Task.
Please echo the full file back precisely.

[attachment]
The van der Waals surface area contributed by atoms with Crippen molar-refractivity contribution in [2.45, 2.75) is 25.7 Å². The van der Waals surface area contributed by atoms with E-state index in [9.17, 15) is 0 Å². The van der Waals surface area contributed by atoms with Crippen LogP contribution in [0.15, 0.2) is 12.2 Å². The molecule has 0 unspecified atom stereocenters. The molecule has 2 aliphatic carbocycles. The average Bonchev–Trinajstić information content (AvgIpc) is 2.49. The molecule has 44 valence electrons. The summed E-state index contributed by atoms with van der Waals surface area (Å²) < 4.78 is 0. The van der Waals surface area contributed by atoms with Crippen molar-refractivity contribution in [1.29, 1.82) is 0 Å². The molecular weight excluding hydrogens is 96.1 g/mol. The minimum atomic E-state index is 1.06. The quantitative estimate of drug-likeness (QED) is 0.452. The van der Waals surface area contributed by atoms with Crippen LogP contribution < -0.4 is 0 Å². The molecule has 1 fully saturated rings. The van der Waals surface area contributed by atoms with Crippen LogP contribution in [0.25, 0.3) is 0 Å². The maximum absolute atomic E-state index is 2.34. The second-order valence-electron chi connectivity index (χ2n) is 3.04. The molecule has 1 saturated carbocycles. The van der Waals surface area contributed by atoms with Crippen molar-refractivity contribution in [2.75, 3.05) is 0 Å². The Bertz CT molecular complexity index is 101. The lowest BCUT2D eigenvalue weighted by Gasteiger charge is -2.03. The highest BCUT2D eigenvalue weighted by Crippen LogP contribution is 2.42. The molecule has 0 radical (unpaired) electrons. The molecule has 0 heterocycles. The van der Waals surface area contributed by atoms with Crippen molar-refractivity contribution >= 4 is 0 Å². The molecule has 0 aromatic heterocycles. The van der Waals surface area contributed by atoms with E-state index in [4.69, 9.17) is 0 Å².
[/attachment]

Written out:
The van der Waals surface area contributed by atoms with Crippen molar-refractivity contribution in [2.45, 2.75) is 25.7 Å². The van der Waals surface area contributed by atoms with E-state index in [9.17, 15) is 0 Å². The van der Waals surface area contributed by atoms with Crippen LogP contribution in [0.15, 0.2) is 12.2 Å². The molecule has 0 unspecified atom stereocenters. The molecule has 2 aliphatic carbocycles. The average Bonchev–Trinajstić information content (AvgIpc) is 2.49. The molecule has 44 valence electrons. The summed E-state index contributed by atoms with van der Waals surface area (Å²) < 4.78 is 0. The van der Waals surface area contributed by atoms with Crippen molar-refractivity contribution in [1.29, 1.82) is 0 Å². The molecular weight excluding hydrogens is 96.1 g/mol. The minimum atomic E-state index is 1.06. The quantitative estimate of drug-likeness (QED) is 0.452. The van der Waals surface area contributed by atoms with Crippen LogP contribution < -0.4 is 0 Å². The molecule has 1 fully saturated rings. The van der Waals surface area contributed by atoms with Crippen LogP contribution in [0.25, 0.3) is 0 Å². The maximum absolute atomic E-state index is 2.34. The second-order valence-electron chi connectivity index (χ2n) is 3.04. The molecule has 1 saturated carbocycles. The van der Waals surface area contributed by atoms with Crippen molar-refractivity contribution in [2.75, 3.05) is 0 Å². The Bertz CT molecular complexity index is 101. The lowest BCUT2D eigenvalue weighted by Gasteiger charge is -2.03. The highest BCUT2D eigenvalue weighted by Crippen LogP contribution is 2.42. The molecule has 0 radical (unpaired) electrons. The molecule has 0 heterocycles. The van der Waals surface area contributed by atoms with Crippen molar-refractivity contribution >= 4 is 0 Å². The molecule has 0 aromatic heterocycles. The van der Waals surface area contributed by atoms with E-state index in [4.69, 9.17) is 0 Å².